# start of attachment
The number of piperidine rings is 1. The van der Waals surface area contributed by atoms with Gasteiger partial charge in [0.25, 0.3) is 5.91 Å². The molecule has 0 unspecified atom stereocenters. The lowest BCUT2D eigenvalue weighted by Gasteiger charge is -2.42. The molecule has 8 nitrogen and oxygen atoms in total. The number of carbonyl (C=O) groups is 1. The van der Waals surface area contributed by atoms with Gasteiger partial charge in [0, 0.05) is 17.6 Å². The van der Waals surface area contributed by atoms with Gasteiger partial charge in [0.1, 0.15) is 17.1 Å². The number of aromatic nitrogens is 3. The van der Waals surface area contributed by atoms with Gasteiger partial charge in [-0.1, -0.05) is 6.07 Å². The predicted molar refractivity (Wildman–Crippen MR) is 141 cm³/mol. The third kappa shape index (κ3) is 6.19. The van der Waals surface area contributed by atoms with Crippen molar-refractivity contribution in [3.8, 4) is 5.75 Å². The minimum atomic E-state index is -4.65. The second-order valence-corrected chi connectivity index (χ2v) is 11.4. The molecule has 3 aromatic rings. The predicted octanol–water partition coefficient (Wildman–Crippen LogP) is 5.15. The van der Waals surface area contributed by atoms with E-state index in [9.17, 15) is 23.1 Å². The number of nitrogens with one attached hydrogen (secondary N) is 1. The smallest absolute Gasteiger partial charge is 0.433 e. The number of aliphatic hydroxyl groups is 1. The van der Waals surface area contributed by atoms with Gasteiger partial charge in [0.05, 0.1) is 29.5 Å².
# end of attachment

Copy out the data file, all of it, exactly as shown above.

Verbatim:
The number of piperidine rings is 1. The van der Waals surface area contributed by atoms with Gasteiger partial charge in [0.25, 0.3) is 5.91 Å². The molecule has 0 unspecified atom stereocenters. The lowest BCUT2D eigenvalue weighted by Gasteiger charge is -2.42. The molecule has 8 nitrogen and oxygen atoms in total. The number of carbonyl (C=O) groups is 1. The van der Waals surface area contributed by atoms with Gasteiger partial charge in [0, 0.05) is 17.6 Å². The van der Waals surface area contributed by atoms with Gasteiger partial charge in [0.1, 0.15) is 17.1 Å². The number of aromatic nitrogens is 3. The van der Waals surface area contributed by atoms with Gasteiger partial charge in [-0.1, -0.05) is 6.07 Å². The predicted molar refractivity (Wildman–Crippen MR) is 141 cm³/mol. The third kappa shape index (κ3) is 6.19. The van der Waals surface area contributed by atoms with Crippen molar-refractivity contribution in [3.8, 4) is 5.75 Å². The minimum atomic E-state index is -4.65. The second-order valence-corrected chi connectivity index (χ2v) is 11.4. The molecule has 3 aromatic rings. The predicted octanol–water partition coefficient (Wildman–Crippen LogP) is 5.15. The van der Waals surface area contributed by atoms with E-state index in [9.17, 15) is 23.1 Å². The number of nitrogens with one attached hydrogen (secondary N) is 1. The smallest absolute Gasteiger partial charge is 0.433 e. The number of aliphatic hydroxyl groups is 1. The van der Waals surface area contributed by atoms with Gasteiger partial charge in [0.05, 0.1) is 29.5 Å².